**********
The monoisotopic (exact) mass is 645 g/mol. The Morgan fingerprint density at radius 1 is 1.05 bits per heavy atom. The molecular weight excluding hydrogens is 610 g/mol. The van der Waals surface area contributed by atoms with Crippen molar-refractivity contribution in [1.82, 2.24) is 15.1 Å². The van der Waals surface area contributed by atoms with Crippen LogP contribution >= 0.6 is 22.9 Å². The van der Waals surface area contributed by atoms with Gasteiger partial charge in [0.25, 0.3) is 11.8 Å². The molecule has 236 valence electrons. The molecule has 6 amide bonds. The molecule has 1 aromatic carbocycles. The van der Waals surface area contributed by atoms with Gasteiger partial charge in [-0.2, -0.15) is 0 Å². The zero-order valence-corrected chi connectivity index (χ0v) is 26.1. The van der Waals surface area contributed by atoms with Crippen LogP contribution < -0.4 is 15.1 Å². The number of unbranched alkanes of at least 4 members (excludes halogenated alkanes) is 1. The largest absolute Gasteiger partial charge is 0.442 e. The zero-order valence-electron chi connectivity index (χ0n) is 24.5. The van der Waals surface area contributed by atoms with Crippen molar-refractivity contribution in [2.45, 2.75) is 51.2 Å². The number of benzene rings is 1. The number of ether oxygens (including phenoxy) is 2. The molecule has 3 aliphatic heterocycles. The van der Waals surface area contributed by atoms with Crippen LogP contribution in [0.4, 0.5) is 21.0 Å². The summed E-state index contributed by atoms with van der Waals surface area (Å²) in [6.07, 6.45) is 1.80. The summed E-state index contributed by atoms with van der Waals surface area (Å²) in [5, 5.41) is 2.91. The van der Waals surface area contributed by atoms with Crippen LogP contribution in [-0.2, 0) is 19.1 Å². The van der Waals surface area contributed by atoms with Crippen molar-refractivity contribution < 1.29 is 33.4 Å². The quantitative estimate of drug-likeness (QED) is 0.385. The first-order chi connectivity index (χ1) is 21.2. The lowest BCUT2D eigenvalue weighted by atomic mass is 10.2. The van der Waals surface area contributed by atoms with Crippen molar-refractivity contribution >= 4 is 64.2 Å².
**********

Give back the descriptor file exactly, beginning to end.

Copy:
The monoisotopic (exact) mass is 645 g/mol. The Morgan fingerprint density at radius 1 is 1.05 bits per heavy atom. The molecular weight excluding hydrogens is 610 g/mol. The van der Waals surface area contributed by atoms with Crippen molar-refractivity contribution in [1.82, 2.24) is 15.1 Å². The van der Waals surface area contributed by atoms with Crippen LogP contribution >= 0.6 is 22.9 Å². The van der Waals surface area contributed by atoms with Gasteiger partial charge in [0.25, 0.3) is 11.8 Å². The molecule has 236 valence electrons. The molecule has 6 amide bonds. The molecule has 1 aromatic carbocycles. The van der Waals surface area contributed by atoms with Gasteiger partial charge in [-0.2, -0.15) is 0 Å². The zero-order valence-corrected chi connectivity index (χ0v) is 26.1. The van der Waals surface area contributed by atoms with Crippen LogP contribution < -0.4 is 15.1 Å². The number of unbranched alkanes of at least 4 members (excludes halogenated alkanes) is 1. The largest absolute Gasteiger partial charge is 0.442 e. The zero-order valence-electron chi connectivity index (χ0n) is 24.5. The van der Waals surface area contributed by atoms with Crippen molar-refractivity contribution in [2.45, 2.75) is 51.2 Å². The number of benzene rings is 1. The number of ether oxygens (including phenoxy) is 2. The molecule has 3 aliphatic heterocycles. The van der Waals surface area contributed by atoms with Crippen LogP contribution in [0.4, 0.5) is 21.0 Å². The summed E-state index contributed by atoms with van der Waals surface area (Å²) in [6.07, 6.45) is 1.80. The summed E-state index contributed by atoms with van der Waals surface area (Å²) in [5, 5.41) is 2.91. The van der Waals surface area contributed by atoms with Crippen LogP contribution in [-0.2, 0) is 19.1 Å². The van der Waals surface area contributed by atoms with Crippen molar-refractivity contribution < 1.29 is 33.4 Å². The quantitative estimate of drug-likeness (QED) is 0.385. The first-order chi connectivity index (χ1) is 21.2. The lowest BCUT2D eigenvalue weighted by atomic mass is 10.2. The van der Waals surface area contributed by atoms with Crippen molar-refractivity contribution >= 4 is 64.2 Å².